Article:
About Me

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Blue Ridge Area of Virginia
Alicha McHugh is author of "Daughter of the Promise" first in her: Numbered Among the Stars series (available on Amazon.com). She is a homemaker to her husband of 15 years, homeschooler to their children. Writing, enjoying tea and creaming Raw Honey are three of her current pursuits. Grabbing time to read is always high on her list of priorities! If you'd like to contact her, she'd love to hear from you! Just email: alichamchugh@gmail.com

Friday, July 22, 2011

My What???

"So what's your passion?"

This question came from a guest blogger named Mary DeMuth on Michael Hyatt's blog. Her answer to how most respond to this question is like the big red Target dot zeroing in on the end of my nose!

Regardless, she makes some fabulous points about our passions in general, why we often avoid them and discovering exactly what they are. It's called "Find your passion in 3 easy steps" Link at the end of my post and a most worthy read! Please check it out!

I was fascinated by her proposal to pen down my top three "all time" movies and investigate why I enjoy them so much. She brilliantly deduced that it indicates something of what I am passionate about. And though I don't really know how that passion will play itself out, am open to suggestions in the comments, I'm most thankful to recognize it.

The list was easy to make, the thread which linked them...not so much.
The three movies top movies I could (and do) watch over and over are:

1. Persuasion (the 1995 version taken directly from Jane Austen's novel)
2. The Winslow Boy (a fabulous screenplay)
3. A Knight's Tale (main character, the late Heath Ledger)

Other than being excellently written, directed and acted, oh and apparently all British, there's no similarity in plot or characters, they are all from different time periods and various economic backgrounds. So what unites them? I thought on it. And have come to realize something about myself in the process. AND THAT IS EXACTLY what Mrs. Mary DeMuth was getting at, I believe.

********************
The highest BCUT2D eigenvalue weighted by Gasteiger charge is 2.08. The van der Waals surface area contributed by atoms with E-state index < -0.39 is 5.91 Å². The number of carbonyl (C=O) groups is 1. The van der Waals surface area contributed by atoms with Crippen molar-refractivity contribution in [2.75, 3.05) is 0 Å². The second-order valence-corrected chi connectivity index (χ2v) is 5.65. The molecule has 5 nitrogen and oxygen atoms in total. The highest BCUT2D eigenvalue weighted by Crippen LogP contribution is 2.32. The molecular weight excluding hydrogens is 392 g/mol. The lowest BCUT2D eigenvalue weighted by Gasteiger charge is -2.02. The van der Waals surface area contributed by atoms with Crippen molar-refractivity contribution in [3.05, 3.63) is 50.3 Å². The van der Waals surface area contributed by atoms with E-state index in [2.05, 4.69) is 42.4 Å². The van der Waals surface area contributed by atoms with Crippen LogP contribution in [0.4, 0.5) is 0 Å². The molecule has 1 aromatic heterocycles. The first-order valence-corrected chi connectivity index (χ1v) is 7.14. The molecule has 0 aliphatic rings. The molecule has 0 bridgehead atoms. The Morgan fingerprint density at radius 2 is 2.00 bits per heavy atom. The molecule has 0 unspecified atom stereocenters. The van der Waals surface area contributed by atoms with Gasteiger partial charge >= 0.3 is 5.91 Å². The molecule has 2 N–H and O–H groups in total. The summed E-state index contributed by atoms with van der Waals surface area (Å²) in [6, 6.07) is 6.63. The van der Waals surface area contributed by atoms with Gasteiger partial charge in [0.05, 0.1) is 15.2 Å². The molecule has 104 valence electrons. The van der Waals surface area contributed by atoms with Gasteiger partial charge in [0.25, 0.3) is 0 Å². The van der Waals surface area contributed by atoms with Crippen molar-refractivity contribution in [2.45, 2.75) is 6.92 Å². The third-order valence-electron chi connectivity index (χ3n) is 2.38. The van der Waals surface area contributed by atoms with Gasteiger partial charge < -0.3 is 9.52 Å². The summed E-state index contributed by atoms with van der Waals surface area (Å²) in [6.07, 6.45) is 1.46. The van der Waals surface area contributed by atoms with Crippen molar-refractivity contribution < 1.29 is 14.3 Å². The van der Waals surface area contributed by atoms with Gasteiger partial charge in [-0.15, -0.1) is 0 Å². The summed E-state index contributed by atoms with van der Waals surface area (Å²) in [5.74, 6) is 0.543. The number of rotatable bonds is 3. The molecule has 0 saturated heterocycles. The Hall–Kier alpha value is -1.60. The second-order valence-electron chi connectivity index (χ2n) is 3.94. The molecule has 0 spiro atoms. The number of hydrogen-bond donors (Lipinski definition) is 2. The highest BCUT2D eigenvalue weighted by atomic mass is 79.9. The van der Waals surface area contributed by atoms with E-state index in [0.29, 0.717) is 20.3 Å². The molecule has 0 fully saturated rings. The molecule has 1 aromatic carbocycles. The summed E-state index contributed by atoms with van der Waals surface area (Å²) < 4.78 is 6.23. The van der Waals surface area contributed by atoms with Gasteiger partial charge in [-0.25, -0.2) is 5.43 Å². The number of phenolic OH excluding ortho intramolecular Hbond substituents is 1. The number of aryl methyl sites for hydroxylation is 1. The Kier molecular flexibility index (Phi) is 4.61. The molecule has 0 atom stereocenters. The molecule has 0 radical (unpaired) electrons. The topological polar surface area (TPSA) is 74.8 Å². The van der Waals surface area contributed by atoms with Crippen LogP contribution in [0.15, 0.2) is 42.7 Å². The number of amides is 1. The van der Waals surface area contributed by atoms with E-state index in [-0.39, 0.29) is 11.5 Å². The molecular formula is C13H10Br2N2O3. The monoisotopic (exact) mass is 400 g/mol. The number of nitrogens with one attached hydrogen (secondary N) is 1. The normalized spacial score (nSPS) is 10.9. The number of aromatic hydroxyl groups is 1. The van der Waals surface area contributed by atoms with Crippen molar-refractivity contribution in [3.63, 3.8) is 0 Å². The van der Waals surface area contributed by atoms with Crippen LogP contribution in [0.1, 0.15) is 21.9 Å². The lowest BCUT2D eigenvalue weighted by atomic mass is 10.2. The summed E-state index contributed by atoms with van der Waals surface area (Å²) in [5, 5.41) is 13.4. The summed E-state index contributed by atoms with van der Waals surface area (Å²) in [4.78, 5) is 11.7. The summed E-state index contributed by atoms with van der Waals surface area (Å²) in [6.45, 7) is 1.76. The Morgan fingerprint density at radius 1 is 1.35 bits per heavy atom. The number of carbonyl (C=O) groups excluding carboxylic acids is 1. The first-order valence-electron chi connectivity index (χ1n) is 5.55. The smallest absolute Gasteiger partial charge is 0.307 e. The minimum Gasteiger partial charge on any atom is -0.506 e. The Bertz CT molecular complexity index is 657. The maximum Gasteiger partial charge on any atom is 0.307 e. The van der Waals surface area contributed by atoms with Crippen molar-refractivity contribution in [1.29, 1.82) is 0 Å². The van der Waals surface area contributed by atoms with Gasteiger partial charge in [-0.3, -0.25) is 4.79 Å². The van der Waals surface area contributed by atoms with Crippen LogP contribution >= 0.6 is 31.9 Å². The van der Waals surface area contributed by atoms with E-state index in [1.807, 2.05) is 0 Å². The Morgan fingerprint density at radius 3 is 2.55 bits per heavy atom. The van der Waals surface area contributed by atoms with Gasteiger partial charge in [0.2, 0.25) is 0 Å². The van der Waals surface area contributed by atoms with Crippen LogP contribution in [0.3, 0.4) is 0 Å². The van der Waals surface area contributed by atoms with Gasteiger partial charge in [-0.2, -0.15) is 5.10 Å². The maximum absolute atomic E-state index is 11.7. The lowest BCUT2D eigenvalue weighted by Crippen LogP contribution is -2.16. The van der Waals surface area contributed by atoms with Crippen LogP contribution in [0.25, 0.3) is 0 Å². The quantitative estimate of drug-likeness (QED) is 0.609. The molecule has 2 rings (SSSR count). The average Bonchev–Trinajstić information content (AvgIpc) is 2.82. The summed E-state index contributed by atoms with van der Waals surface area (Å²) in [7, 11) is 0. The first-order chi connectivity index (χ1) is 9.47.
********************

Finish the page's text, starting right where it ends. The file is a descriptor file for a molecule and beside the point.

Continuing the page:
One day I will highlight much more about each movie, but here I will be brief and focus only on the things that bind them together in my eyes and why they hold value in my heart~

1. The main character(s) in each of the movies I mention shows a nobility of action, though they are not royally born. Though, for A Knight's Tale, that's a conflict in itself.

2.There is an insignificance of each's situation that's not inherent to their person. Meaning, the protagonists rise above positions of insignificance. Each has value...and each knows their value, is comfortable and assured of it

3. The hero/heroines of these stories fill me with awe. Awe to see what being, not just acting or putting on, a thing I struggle with, but actually BEING a person of honor, courage, strength, dignity, and hope...a person of noble character, the likes of which no regal crown or bloodline can impart.

These are what stir my soul and capture my attention, causing me to gaze with wonder time and again at story lines I know where they're going and dialogue I've memorized by heart. It is what caught my attention and holds it still upon the One who is the ultimate culmination of such a person, nay the One who is the standard to which nobility bows...the Lord Jesus Christ.

In Him I have perfect hope that one day...one day I too will know my value, the worth he has placed upon me. I will be ever mindful of the eternality of each of my words and deeds and not think my life small or insignificant, but most of all that I will walk worthy of Him continually, not only on occasion, because I am part of "a chosen generation, a royal priesthood, a holy nation, His own special people, that you may proclaim the praises of Him who called you out of darkness into His marvelous light:" 1 Peter 2:9

So...What's your passion? What are your 3 movies and what binds them in your heart and mind? If you have a moment, share below!


Sunday, July 3, 2011

Review of "Mr. Magorium's Wonder Emporium" Part One